Every year, roughly 80,000 people go missing in Japan. The police don’t investigate each disappearance, or even a significant fraction of them. Perhaps if Tim Blackman, Lucie’s father, hadn’t raised hell, the case would never have been seriously investigated. But once the Tokyo Police realised that this was not just another missing persons case, they pursued it with vigour and determination. While the police are generally treated fairly in the book, Parry implies that they were uninterested in the case, and this is not so.

Parry’s book describes in detail Tim Blackman’s frustration with the police efforts to track down the phone number of Akira Takagi, one of his daughter’s friends, a few days after she vanished. Explanations of why they couldn’t do it probably seemed disingenuous to the Blackman family. I’m sure they were. The truth is that because of the no-caller-ID setting Takagi had placed on his phone, it wasn’t possible to trace the call. According to Shoji Takao’s Keiji No Banka (‘The Detective’s Dirge’), an in-depth account of the police investigation written with the aid of the detectives who worked the case and published in Japan last year, a huge amount of time and energy was spent examining the fraction of recoverable phone records and developing. a lead on the case.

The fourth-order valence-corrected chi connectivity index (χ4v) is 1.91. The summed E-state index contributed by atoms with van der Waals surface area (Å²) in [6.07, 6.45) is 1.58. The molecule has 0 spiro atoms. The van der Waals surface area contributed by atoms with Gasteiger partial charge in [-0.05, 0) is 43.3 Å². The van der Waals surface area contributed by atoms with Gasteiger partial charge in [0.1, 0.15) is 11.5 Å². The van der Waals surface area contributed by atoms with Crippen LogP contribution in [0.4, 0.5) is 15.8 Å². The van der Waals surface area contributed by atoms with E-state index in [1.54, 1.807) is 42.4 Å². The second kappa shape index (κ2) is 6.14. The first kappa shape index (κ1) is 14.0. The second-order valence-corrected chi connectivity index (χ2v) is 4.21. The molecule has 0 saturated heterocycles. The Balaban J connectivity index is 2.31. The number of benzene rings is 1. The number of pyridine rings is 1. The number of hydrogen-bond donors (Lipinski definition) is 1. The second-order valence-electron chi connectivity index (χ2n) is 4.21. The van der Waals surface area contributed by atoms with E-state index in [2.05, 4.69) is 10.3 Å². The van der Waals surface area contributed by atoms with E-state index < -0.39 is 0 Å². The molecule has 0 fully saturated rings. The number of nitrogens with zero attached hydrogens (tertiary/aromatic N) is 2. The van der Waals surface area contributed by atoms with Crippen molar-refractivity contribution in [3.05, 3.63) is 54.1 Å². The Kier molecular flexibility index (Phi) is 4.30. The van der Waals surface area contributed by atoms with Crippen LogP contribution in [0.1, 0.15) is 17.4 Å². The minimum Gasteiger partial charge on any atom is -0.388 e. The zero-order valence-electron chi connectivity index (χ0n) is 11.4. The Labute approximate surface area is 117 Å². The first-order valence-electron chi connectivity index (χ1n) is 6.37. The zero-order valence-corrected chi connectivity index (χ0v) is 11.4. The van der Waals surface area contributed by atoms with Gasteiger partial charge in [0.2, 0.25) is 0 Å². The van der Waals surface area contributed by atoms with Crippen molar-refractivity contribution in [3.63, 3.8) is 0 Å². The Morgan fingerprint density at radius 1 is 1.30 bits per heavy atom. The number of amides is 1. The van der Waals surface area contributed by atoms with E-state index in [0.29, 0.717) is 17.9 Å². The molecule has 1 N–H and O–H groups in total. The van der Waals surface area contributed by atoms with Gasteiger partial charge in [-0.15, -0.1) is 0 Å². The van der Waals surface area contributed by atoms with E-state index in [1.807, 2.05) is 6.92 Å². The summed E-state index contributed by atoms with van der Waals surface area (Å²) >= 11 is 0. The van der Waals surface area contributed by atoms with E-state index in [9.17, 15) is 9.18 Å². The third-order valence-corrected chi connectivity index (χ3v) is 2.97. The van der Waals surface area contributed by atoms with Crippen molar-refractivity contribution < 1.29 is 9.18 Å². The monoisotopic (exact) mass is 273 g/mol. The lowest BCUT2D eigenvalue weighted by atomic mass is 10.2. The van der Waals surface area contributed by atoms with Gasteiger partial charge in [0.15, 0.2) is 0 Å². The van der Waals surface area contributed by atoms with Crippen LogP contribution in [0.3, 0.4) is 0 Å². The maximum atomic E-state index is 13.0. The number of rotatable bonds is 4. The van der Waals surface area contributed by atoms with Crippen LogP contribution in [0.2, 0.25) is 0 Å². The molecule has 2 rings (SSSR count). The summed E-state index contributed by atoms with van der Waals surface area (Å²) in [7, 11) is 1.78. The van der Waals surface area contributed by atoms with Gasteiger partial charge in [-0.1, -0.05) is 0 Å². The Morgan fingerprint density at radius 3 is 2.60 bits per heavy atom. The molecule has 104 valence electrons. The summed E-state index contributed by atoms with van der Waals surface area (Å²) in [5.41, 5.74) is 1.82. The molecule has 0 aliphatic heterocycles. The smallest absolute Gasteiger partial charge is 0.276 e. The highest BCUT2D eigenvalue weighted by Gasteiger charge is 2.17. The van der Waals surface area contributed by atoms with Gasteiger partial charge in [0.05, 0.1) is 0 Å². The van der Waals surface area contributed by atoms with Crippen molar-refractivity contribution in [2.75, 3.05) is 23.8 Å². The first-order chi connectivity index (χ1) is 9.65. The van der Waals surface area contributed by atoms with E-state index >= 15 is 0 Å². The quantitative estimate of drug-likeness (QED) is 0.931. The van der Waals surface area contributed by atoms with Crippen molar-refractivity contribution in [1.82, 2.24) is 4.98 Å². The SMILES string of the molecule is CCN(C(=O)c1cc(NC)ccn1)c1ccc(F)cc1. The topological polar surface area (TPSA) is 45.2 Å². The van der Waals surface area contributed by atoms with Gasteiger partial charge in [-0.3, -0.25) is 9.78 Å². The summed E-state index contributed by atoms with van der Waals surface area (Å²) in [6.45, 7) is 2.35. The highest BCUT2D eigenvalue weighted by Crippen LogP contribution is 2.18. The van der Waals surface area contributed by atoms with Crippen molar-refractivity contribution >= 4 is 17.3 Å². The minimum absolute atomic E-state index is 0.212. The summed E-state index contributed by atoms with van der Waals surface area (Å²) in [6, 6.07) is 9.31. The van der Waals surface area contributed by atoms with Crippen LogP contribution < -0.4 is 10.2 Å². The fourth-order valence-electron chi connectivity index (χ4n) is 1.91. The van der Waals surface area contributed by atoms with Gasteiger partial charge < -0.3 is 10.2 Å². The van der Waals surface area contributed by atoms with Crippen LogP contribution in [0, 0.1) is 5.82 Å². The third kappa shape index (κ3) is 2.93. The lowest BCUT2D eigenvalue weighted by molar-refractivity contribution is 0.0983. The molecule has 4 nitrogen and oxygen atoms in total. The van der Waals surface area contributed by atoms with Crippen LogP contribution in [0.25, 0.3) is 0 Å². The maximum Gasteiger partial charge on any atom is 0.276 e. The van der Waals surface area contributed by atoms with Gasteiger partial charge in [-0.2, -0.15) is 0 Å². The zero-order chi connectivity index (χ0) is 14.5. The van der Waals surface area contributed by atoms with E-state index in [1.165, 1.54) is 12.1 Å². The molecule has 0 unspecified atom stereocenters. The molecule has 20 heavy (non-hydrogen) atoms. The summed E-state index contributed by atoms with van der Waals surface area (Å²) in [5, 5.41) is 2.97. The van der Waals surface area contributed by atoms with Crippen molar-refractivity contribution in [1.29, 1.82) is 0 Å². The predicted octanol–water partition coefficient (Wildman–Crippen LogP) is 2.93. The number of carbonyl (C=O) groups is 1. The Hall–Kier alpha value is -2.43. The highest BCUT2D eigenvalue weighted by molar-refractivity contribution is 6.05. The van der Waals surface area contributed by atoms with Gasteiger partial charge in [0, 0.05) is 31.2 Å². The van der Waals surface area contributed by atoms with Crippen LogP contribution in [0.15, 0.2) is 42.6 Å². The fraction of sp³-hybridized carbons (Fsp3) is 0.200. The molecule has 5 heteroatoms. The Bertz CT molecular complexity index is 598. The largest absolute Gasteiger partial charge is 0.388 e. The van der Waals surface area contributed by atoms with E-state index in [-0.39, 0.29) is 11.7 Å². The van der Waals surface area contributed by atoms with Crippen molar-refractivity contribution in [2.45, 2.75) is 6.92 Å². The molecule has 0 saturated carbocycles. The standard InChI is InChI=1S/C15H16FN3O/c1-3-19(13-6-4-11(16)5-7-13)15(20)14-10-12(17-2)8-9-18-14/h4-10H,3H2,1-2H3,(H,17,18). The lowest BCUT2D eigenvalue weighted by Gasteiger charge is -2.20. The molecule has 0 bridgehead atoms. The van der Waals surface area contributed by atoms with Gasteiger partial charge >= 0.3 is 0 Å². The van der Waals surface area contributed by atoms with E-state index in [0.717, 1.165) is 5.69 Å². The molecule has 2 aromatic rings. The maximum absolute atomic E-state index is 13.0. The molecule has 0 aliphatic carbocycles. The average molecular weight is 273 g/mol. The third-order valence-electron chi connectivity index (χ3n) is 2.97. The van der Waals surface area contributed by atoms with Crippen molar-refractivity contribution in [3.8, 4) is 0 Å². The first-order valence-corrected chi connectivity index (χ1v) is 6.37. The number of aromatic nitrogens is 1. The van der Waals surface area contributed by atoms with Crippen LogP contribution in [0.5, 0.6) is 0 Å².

The Japanese police as a general rule do not reveal information about an ongoing investigation to anyone, because it would hurt their case in court. The usual practice is to conceal critical data that only the criminal could possibly know, in order to obtain an ironclad confession that can’t be explained away by saying, ‘I was just repeating what I read in the papers.’ If the police come off looking lazy, bureaucratic and disinterested, it’s simply because they care more about getting the perpetrator then they do about social niceties. One detective who worked the case put it this way: ‘The best thing we can do for the family is to see that justice is served. Everything else is secondary.’